“Thank God we have a Dictatorship”

Belarus’ Referendum: Results and Implications

Against the backdrop of the Russian invasion of Ukraine and following a large-scale protest movement following falsified elections in August 2020, Belarusian Dictator Alyaksandr Lukashenka pushed through the country’s fourth constitutional referendum, consolidating his power and extending his rule. This may sound familiar — Russia pushed through its own constitutional referendum in 2020, while, more recently, Kazakhstan’s Toqaev has suggested changing a third of the Kazakh constitution. This post will explore the Belarusian referendum and its implications, and was written by Amelie Tolvin, a research trainee at the ElMaRB project.

Belarusian opposition groups, unable to campaign against the referendum, declared the election campaign as neither free nor fair and called for a protest vote (marking both ‘yes’ and ‘no’ on the ballot). However, due to a complete lack of privacy when voting (polling booths were left without curtains), these attempts were cracked down on by the police, who were stationed at every polling station, arresting some who chose this form of protest. 

Lukashenka, who has ruled over Belarus since 1994, has previously amended the Belarusian constitution three times – in 1995, 1996 and 2004. According to the authorities, this referendum vote succeeded with 65% of the vote (and a turnout of 79%) – a modest result considering the results of previous falsified elections in the country.

Belarusian Referendum Results throughout the Lukashenka regime:
1995 Referendum Results (turnout: 64.8%)
Issue For Against
Should Russian be given equal status with Belarusian? 83.3% 12.7%
Introduction of a new Belarusian flag and coat of arms 75.1% 9.39%
Economic Integration with Russia 83.3% 12.5%
Should the President be given the power to dissolve Parliament? 77.7% 17.8%
1996 Referendum Results (turnout: 84.14%)
Issue For Against
Change of date for Independence Day to July 3rd 88.18% 10.46%
Increased Presidential powers 70.45% 9.39%
Free sale of property 15.35% 82.88%
Abolition of death penalty 17.93% 80.44%
Constitutional amendments (proposed by Parliament) 7.93% 71.2%
Direct elections to local government bodies (proposed by Parliament) 28.14% 69.92%
State expenses should be part of national budget (proposed by Parliament) 32.18% 65.85%
2004 Referendum Results (turnout: 90.28%)
Issue For Against
Removal of Presidential term limits 79.42 *
2022 Referendum Results (turnout: 78.63%)
Issue For Against
Do you approve of changes to the Constitution? 65.16% 10.07%
* percentage of votes against not provided in official results

Amidst claims that the results were falsified, a result of 65.16% in favour of the constitutional amendments is of particular interest. Previous results, particularly concerning Presidential powers, have historically hovered safely around the 75% mark. Perhaps, in light of the popular movement following the 2020 elections (many protesters carried signs with the slogan “Sasha – 3%,” a reference to Lukashenka’s alleged real support numbers), the regime finally understood that they could no longer pretend that it enjoys widespread, popular support. The alternative, then, is to falsify results in a more or less “believable” way.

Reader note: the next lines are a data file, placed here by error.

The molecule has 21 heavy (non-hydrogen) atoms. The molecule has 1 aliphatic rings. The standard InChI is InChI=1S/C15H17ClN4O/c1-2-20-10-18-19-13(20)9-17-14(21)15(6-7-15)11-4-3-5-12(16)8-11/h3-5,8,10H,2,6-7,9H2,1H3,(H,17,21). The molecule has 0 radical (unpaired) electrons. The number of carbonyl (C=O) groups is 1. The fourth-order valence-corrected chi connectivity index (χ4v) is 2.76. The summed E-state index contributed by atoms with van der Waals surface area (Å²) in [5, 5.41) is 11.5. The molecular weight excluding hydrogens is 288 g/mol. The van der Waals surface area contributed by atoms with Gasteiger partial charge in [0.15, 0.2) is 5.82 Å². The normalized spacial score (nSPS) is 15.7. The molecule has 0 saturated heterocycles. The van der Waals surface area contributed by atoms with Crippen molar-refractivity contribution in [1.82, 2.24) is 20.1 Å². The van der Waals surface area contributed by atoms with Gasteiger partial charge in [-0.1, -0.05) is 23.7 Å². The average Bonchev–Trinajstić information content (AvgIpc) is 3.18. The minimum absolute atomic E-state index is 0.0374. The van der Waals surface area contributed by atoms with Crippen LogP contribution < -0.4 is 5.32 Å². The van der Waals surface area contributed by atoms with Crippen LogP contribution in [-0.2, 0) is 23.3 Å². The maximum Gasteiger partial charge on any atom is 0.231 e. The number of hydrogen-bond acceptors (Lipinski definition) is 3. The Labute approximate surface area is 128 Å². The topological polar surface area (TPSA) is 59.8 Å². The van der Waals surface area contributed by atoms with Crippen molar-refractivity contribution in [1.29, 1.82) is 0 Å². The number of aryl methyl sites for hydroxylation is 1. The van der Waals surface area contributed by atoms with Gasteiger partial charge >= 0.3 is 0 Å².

These recent amendments reintroduce term limits for the Presidency moving forward – effectively allowing Lukashenka to stay in power until 2035, ten years after the expiration of his current term. It’s worth remembering that following the protests in 2020, Lukashenka stated that he would leave his post after the adoption of a new constitution – as unlikely a scenario now as it was then. Other changes were more low-key, but no less insidious. Article 5, which previously declared that political parties would participate in elections, was amended to remove this mention. Article 32 was amended to define marriage as a union between a man and a woman – following in the footsteps of the Russian referendum.

The amendments also further sideline the opposition, protecting the Lukashenka regime from further challenges to his rule. In particular, Article 80 has been amended to prohibit anyone who has temporarily left the country in the last 20 years from being eligible for the Presidency – a direct blow to Sviatlana Tsikhanouskaya, the Belarusian opposition leader (and according to independent polling, the winner of the August 2020 election) living in exile, as well as other prominent opposition activists who have also been forced out of the country. Meanwhile, Article 64 takes away the right to vote for those who have previously been arrested. As of May 4, 2022, Belarusian human rights organisations have recognized 1,165 political prisoners in Belarus – a number which is steadily climbing day by day – while the number of those who have been detained for taking part in Anti-Lukashenka protests number in the tens of thousands.

Of course, it is impossible to ignore how the changed constitution will affect neighbouring countries and its foreign relations, particularly in light of the Russian use of Belarusian territory to stage attacks against Ukraine. Article 18 of the constitution states that Belarusian foreign policy follows the principles of equality, the rejection of the threat of force, and peaceful settlement of disputes. It is worth remembering that Minsk was the location of the first international agreements seeking to end the war in the Donbas; however, with Belarusian involvement in Russia’s invasion of Ukraine, its position as a mediator has been unquestionably compromised. The amended Article features one addition: Belarus excludes military aggression from its territory against other states. In light of Belarus’ involvement in Russia’s invasion of Ukraine, this statement is particularly dubious.

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